how's your mama doing?
During this season of life, people ask us a lot of questions about the ins and outs of our plan to move to Ethiopia. One particular question that is posed to me often is: “How does your mom feel about all this?!” She and I have talked about that numerous times, but since so many people are curious--I thought it would be fun to let her answer herself. So take it, Mom...how do you feel about us moving to Ethiopia?
How’s Your Mama Doing?
by Peggy Hughes
Since this is the question Laura is often asked when in conversation with people about their upcoming move to Ethiopia this year, I decided I, Laura’s mama, am the one to answer this question. If you read Laura’s 31 Days of Calling, you know how God has prepared her for this journey. When I began to look into how I feel about her going, I realized God had perfectly prepared me as well.
Your eyes saw my unformed body;
all the days ordained for me were written
in your book before one of them came to be.
In a very real way, the “messes” of my life were actual preparation for what God knew but I couldn’t see…
Early on, my father struggled with an illness that took its toll on our whole family. Although my mama worked tirelessly to hold our family together, I knew that the one I was meant to lean on for direction and strength wasn’t able to provide what I needed. I married young and had Laura and her brother, Landon. Our marriage ended in divorce 19 years later. My mama moved in with the kids and me and was with us for 4 years before she passed from this life to the next one. I remarried after Mama died. We were married 13 months before he died of a massive heart attack. Landon married soon after that. Laura and Tim followed in marriage a couple of years later. I had experienced many lonely moments in these transitions throughout the years, but when Laura married and moved away, I was really alone.
You see, Laura is far more than my daughter; she is my dear friend. When life began to implode for our family during her teenage years, I sought counseling. I learned that guilt and shame grow in dark places - that speaking secrets aloud to a safe person brings them into the light, and healing can then occur. This knowledge laid the groundwork for my relationships with my teenage kids and most people in my life from then on. In short, Laura and I learned how to be real. There is nothing we can’t talk about and talk through.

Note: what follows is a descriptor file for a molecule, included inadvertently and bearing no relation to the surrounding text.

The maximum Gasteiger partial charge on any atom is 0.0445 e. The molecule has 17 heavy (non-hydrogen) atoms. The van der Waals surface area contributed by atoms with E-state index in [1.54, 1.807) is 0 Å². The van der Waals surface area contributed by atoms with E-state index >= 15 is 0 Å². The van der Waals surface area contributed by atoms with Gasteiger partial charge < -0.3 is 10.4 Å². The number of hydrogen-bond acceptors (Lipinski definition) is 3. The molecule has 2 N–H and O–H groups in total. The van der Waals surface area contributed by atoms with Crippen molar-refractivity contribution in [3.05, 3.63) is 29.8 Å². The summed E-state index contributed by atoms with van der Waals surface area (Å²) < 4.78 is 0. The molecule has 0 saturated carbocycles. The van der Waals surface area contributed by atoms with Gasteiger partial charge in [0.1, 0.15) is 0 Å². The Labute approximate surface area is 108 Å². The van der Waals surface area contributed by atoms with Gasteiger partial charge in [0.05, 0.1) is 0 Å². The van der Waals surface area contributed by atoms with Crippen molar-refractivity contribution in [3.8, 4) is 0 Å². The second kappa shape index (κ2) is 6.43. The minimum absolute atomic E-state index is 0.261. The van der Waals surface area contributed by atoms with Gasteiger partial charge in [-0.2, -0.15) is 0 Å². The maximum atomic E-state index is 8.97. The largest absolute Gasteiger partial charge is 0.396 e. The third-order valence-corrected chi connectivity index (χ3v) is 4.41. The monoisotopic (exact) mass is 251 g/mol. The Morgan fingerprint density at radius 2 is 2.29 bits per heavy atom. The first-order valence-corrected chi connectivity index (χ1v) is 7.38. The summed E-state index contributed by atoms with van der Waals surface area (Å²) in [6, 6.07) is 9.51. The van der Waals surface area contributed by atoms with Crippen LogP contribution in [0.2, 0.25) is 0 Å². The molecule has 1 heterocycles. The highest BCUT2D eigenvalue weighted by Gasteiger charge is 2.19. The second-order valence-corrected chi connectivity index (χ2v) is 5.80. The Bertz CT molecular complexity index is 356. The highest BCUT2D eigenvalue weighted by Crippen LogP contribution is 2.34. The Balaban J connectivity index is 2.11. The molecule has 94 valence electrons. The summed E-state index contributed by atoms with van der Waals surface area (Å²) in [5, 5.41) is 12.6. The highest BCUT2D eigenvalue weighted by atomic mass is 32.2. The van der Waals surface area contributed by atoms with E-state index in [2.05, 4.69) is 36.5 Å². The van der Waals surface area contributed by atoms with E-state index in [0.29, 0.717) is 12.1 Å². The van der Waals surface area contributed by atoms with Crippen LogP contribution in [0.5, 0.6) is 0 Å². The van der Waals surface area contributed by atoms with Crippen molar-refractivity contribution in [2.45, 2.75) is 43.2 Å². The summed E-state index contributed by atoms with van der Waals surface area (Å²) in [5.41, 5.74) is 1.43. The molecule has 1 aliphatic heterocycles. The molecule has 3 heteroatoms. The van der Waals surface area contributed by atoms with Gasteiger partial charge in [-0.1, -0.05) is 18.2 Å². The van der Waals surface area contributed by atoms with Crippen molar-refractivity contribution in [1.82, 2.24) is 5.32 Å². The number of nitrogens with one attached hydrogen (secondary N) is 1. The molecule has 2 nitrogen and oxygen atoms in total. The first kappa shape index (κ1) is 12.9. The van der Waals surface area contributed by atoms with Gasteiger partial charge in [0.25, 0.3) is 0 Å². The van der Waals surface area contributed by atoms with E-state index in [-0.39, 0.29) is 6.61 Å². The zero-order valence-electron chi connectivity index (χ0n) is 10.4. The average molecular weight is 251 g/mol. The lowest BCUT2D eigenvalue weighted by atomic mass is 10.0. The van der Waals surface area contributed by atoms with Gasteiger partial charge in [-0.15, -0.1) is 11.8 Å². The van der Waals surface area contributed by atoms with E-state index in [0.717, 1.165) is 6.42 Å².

So you see, it’s not just that my daughter is moving across the ocean; it’s the one who knows me best - can detect that catch in my voice, can read the look on my face. That’s who is leaving.
I’m forever grateful that in these days God has given me my husband Jesse, but the reality is embedded in me that everyone is eventually going to leave - that life isn’t going to stay the same. While I love my kids and grandkids, I don’t look to them for my fulfillment in life. Nevertheless, God enables me to love them deeply in moments together, while still knowing it won’t always be like this. As I grow older, I’ve realized it’s an effort in futility to grasp for days, months, years past to provide meaning in the present. I’ve learned to live my days knowing God will be enough, and He will provide the people to walk with me on life’s path.
Back in October of last year, our family gathered for a weekend in Cookeville, Tennessee, where my son Landon and his family live. On Sunday morning, Tim presented his mission presentation at Landon’s church. I had not seen it prior to this. I wiped tears all through it. I wasn’t crying because they are going; I was crying over the great need for them to go. The dire need of the Ethiopian people is what pulled on my heartstrings that morning. How could I be selfish with them when God wants to use them there?
Even after all God has done to prepare me for them to leave, He knew I still needed this moment woven into me to help me in the days and years when the distance between us feels too hard to bear. Even with all His prep work, I know these days will come - and as it always has been, He Himself and His provision will be enough.
And we know that for those who love God
all things work together for good, for those
who are called according to his purpose.